That is to say, we have “special needs” like every human being does, no more or less. It’s not the particular and unique needs that we have as humans that will fit us into the disability spectrum; no – it’s the way we see, hear, feel, think, perceive or move that will.

I have to see and do in order to learn. That qualifies as my learning style. I am deaf and I have PTSD and brain injury – that qualifies as my disability. But it’s not a “special need”.

://end rant

For a more in-depth post: 3 Reasons to Say “Disability” Instead of “Special Needs”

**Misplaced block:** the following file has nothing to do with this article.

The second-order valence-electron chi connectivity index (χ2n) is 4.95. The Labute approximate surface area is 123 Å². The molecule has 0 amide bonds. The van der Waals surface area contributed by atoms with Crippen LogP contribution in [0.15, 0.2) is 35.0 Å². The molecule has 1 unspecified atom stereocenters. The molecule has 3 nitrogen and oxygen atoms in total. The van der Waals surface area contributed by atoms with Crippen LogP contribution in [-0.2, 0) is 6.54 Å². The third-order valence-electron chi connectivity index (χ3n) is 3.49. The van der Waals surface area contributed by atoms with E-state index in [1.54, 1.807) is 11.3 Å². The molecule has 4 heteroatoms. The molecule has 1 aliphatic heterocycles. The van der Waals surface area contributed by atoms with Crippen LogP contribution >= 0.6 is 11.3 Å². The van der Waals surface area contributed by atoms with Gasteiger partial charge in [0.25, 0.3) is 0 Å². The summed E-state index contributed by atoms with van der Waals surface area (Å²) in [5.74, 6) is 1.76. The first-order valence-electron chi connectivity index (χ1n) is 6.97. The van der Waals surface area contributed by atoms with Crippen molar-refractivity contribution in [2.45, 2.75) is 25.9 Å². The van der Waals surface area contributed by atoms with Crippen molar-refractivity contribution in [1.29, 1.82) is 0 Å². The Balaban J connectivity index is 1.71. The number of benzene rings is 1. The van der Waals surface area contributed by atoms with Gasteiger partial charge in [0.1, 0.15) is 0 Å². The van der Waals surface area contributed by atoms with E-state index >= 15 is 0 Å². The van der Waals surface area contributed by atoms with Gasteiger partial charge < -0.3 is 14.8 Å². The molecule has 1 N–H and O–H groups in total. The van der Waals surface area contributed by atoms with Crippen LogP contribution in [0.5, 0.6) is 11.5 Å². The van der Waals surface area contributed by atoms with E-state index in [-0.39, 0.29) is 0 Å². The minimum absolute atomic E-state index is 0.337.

Meriah
is a deaf blogger, global nomad, tech-junkie, cat-lover, Trekkie, Celto-Teutonic-peasant-handed mom of 3 (one with Down syndrome and one gifted 2E).
She likes her coffee black and hot.
Meriah on EmailMeriah on FacebookMeriah on GoogleMeriah on InstagramMeriah on LinkedinMeriah on PinterestMeriah on TwitterMeriah on Youtube

17 Comments

  • I have the same feeling whenever I hear the word “special needs”. But I cringe even more when people tell me I’m special that’s why I’m most suitable as a mom to my child who has DS. Hate that phrase a lot!